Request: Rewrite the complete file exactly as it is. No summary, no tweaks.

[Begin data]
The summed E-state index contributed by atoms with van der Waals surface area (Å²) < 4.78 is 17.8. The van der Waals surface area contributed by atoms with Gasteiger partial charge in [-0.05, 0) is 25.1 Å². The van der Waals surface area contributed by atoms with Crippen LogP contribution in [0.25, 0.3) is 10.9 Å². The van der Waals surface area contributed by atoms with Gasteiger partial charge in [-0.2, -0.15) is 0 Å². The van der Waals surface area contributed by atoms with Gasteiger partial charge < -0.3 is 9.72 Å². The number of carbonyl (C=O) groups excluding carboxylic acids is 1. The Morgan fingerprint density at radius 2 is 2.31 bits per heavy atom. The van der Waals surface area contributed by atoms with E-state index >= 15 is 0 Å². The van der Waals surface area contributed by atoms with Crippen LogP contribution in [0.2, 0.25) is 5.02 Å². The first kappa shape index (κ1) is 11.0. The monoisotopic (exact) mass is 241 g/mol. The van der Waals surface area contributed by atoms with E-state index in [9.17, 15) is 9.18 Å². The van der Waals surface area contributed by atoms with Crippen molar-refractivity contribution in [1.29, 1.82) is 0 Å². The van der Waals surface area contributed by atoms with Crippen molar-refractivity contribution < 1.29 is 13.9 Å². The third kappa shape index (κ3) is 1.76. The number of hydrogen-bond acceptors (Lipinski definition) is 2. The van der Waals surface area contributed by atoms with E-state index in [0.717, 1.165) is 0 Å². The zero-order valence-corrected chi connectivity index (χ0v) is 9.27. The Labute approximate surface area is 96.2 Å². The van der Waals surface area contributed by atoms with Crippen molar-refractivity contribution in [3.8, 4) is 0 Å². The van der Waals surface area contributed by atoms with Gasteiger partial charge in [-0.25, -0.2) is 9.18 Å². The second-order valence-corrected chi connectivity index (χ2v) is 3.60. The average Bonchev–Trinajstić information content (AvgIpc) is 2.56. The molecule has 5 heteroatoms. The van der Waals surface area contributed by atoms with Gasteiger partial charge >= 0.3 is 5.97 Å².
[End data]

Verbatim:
The summed E-state index contributed by atoms with van der Waals surface area (Å²) < 4.78 is 17.8. The van der Waals surface area contributed by atoms with Gasteiger partial charge in [-0.05, 0) is 25.1 Å². The van der Waals surface area contributed by atoms with Crippen LogP contribution in [0.25, 0.3) is 10.9 Å². The van der Waals surface area contributed by atoms with Gasteiger partial charge in [-0.2, -0.15) is 0 Å². The van der Waals surface area contributed by atoms with Gasteiger partial charge < -0.3 is 9.72 Å². The number of carbonyl (C=O) groups excluding carboxylic acids is 1. The Morgan fingerprint density at radius 2 is 2.31 bits per heavy atom. The van der Waals surface area contributed by atoms with E-state index >= 15 is 0 Å². The van der Waals surface area contributed by atoms with Crippen LogP contribution in [0.2, 0.25) is 5.02 Å². The first kappa shape index (κ1) is 11.0. The monoisotopic (exact) mass is 241 g/mol. The van der Waals surface area contributed by atoms with E-state index in [9.17, 15) is 9.18 Å². The van der Waals surface area contributed by atoms with Crippen molar-refractivity contribution in [1.29, 1.82) is 0 Å². The van der Waals surface area contributed by atoms with Crippen molar-refractivity contribution < 1.29 is 13.9 Å². The third kappa shape index (κ3) is 1.76. The number of hydrogen-bond acceptors (Lipinski definition) is 2. The van der Waals surface area contributed by atoms with E-state index in [0.717, 1.165) is 0 Å². The zero-order valence-corrected chi connectivity index (χ0v) is 9.27. The Labute approximate surface area is 96.2 Å². The van der Waals surface area contributed by atoms with Crippen molar-refractivity contribution in [3.8, 4) is 0 Å². The van der Waals surface area contributed by atoms with Gasteiger partial charge in [-0.25, -0.2) is 9.18 Å². The second-order valence-corrected chi connectivity index (χ2v) is 3.60. The average Bonchev–Trinajstić information content (AvgIpc) is 2.56. The molecule has 5 heteroatoms. The van der Waals surface area contributed by atoms with Gasteiger partial charge >= 0.3 is 5.97 Å².